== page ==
A novel process for integrating patient stories into patient education interventions: Incorporating lessons from theater arts

Document Type



patient education; hypertension; narrative medicine; audiovisual media; african-american

Identifier Data


Publication Source

Patient Education and Counseling


Objective Patient narratives, or stories, are an effective means of educating patients because they increase personal relevance and may reduce counter-arguing. However, such stories must seamlessly combine evidenced-based health information while being true to real patient experiences. The purpose of this paper is to describe the process of developing an educational intervention using African-American patients’ success stories controlling hypertension.

Methods We identified a process to address stories development challenges.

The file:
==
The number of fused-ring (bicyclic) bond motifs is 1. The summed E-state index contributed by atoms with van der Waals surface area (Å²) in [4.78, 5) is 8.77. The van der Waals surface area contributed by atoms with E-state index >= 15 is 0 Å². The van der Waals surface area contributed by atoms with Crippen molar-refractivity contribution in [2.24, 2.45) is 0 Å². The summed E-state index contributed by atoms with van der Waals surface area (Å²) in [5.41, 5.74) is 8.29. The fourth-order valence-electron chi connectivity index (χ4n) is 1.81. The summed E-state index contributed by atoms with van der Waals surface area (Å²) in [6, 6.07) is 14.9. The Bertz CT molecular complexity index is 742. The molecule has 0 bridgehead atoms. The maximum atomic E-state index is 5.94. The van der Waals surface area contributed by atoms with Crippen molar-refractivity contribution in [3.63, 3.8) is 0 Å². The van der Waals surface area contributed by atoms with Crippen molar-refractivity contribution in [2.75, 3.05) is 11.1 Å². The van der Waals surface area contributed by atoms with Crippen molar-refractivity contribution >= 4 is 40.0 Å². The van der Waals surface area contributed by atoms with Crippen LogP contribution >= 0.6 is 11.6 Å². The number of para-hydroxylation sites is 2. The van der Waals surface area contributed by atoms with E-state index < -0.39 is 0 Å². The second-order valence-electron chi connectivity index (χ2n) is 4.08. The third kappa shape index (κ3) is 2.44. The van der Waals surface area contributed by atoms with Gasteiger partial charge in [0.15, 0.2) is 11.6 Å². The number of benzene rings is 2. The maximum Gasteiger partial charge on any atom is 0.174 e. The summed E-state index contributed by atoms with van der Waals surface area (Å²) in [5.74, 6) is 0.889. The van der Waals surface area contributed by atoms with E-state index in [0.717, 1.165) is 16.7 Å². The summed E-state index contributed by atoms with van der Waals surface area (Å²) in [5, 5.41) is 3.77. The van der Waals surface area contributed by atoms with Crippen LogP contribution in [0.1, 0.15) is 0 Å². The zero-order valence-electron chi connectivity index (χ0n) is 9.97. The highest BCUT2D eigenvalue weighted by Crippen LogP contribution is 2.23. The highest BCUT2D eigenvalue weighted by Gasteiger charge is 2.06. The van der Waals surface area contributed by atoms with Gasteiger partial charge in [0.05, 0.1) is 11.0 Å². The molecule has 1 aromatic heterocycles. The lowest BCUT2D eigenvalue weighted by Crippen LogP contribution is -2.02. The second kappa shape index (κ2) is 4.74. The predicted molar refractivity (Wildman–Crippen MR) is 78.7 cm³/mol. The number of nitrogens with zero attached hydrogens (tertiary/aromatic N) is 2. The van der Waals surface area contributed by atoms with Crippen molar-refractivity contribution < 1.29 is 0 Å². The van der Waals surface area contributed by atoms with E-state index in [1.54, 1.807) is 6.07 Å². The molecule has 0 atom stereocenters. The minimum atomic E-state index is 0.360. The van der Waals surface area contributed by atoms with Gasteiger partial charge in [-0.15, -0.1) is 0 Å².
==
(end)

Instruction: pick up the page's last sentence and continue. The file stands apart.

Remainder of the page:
Results (1) To help identify story tellers, we conducted a literature review and subsequently streamlined the process of storyteller identification through screening and telephone interviews. (2) To better elicit stories, we consulted with experts in storytelling and incorporated principles from theater. (3) To select stories, we used intervention mapping to map the intervention to theory and key clinical concepts, and also engaged members of the target community to ensure scientific criteria and maintain authenticity.

Conclusion Using personal narratives as intervention requires weaving together science, theory and clinically sound content, while still being true to the art of storytelling. Through a careful process of identifying storytellers and story selection and drawing upon theater arts, creating stories for intervention can be streamlined while meeting the goals of authenticity and scientific soundness.

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